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News and Op/Ed

Letters to the Editor
Comments should be sent to our editor-in-chief Adena Potok at editor @ Please include name, address and phone number for identification purposes. 

Chaka Good, Casey Bad
What a great interview with Congressman Chaka Fattah! You asked some tough questions, and his answers made me wish he represented me. Thanks!

Also, now that Treasurer Casey has declared himself in favor of confirming Judge Alito to the Supreme Court, the advice to support him because he will vote to keep people like Alito off the bench no longer works. So tell me again, why should I give my money and shoe-leather to the Casey campaign?
-- Joy Matkowki, Enola, PA

Publisher's note:  Casey chose not to participate the the League of Women Voters recent Senatorial debate January 23 in Harrisburg. The recent Zogby poll shows Casey trailing among informed voters in the Democratic primary. It also shows Casey making little inroads with conservative voters.

Samuel Alito's Record Speaks for Itself
When working people hear that Samuel Alito's record speaks for itself, they should be very concerned.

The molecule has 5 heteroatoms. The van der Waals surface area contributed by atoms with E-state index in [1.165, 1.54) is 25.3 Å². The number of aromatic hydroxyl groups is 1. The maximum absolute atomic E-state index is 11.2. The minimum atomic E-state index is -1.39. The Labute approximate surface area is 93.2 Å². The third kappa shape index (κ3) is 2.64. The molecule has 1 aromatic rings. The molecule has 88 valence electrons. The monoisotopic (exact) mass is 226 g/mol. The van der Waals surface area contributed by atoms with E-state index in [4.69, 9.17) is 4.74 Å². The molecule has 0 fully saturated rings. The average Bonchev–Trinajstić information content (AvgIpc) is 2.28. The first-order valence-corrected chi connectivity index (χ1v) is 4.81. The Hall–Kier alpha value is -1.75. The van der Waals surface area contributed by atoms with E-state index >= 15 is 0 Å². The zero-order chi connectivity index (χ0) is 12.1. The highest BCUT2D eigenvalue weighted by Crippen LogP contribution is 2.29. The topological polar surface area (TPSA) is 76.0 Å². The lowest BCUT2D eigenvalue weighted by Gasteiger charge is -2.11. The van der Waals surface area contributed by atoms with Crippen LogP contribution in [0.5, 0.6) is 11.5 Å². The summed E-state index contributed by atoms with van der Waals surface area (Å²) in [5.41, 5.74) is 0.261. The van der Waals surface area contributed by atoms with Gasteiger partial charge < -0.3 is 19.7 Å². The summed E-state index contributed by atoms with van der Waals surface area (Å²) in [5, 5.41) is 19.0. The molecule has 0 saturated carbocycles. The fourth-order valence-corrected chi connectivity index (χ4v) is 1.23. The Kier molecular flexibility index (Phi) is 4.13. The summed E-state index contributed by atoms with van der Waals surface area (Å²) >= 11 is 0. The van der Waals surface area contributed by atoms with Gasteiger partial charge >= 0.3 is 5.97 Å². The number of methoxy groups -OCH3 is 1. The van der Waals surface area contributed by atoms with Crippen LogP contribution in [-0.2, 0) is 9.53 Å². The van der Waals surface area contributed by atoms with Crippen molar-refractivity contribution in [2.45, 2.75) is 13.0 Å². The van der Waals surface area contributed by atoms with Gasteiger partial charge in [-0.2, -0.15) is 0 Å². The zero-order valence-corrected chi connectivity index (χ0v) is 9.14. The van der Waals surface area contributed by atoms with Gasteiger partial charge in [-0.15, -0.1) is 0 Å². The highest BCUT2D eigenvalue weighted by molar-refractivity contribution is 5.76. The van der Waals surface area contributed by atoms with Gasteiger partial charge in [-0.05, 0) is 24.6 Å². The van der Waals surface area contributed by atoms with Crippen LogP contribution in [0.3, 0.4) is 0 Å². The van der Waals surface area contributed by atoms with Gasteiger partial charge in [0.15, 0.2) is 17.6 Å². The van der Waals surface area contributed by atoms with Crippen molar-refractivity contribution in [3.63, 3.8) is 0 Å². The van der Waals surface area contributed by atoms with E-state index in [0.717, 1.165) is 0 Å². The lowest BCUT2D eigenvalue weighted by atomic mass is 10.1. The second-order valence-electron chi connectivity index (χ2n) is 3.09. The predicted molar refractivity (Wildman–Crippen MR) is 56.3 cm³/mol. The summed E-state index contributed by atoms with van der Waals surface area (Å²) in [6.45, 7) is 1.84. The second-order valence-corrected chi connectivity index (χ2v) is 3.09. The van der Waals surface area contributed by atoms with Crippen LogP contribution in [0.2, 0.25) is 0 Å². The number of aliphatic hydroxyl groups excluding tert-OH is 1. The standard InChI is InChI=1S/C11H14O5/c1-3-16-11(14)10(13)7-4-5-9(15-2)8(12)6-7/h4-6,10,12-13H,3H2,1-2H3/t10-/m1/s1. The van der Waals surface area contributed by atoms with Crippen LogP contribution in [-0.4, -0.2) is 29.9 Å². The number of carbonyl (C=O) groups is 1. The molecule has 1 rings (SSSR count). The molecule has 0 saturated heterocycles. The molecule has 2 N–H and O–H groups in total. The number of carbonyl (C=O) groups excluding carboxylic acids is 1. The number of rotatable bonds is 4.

Judge Alito's record speaks to racial and gender discrimination in the workplace. His record speaks to restrictive views of workers' access to family and medical leave. His record speaks to weakening protections for pension, health and safety, and wage and hour provisions.
Judge Alito's judicial philosophy has led him to decisions that would have "eviscerated" legal protections under Title VII of the Civil Rights Act (Bray v. Marriott Hotels) and to preventing a woman claiming gender discrimination from going to trial (Sheridan v. E.I. DuPont de Nemours
and Co.
Especially alarming in light of the tragedy in West Virginia, Judge Alito voted to exempt a mining services company from safety regulations (RNS Services v. Secretary of Labor). He sought to interpret the law such that newspaper workers would have been excluded from the protections of federal minimum wage and overtime laws (Reich v. Gateway Press). Judge Alito has also written that governments do not violate due process rights of employees when they suspend them without a hearing and without pay (Homar v. Gilbert).
In one last example, Judge Alito also held that Congress did not have authority to require state employers to comply with the Family and Medical Leave Act - a ruling that was later repudiated by the Supreme Court.  In a political climate in which working people have lost ground on their paychecks, their health care, their pensions, and their job security, the choice of Samuel Alito seems less than judicious. Grouped together, Judge Alito's narrow reading of the law reflects a record that is at odds
with, if not hostile to, working families.
- Rosalind Spigel, Area Director, Jewish Labor Committee, Philadelphia, PA

Publisher's note:  Elsewhere in this issue of the Philadelphia Jewish Voice, read the thoughts of the NJDC and JSPAN on Judge Samuel Alito.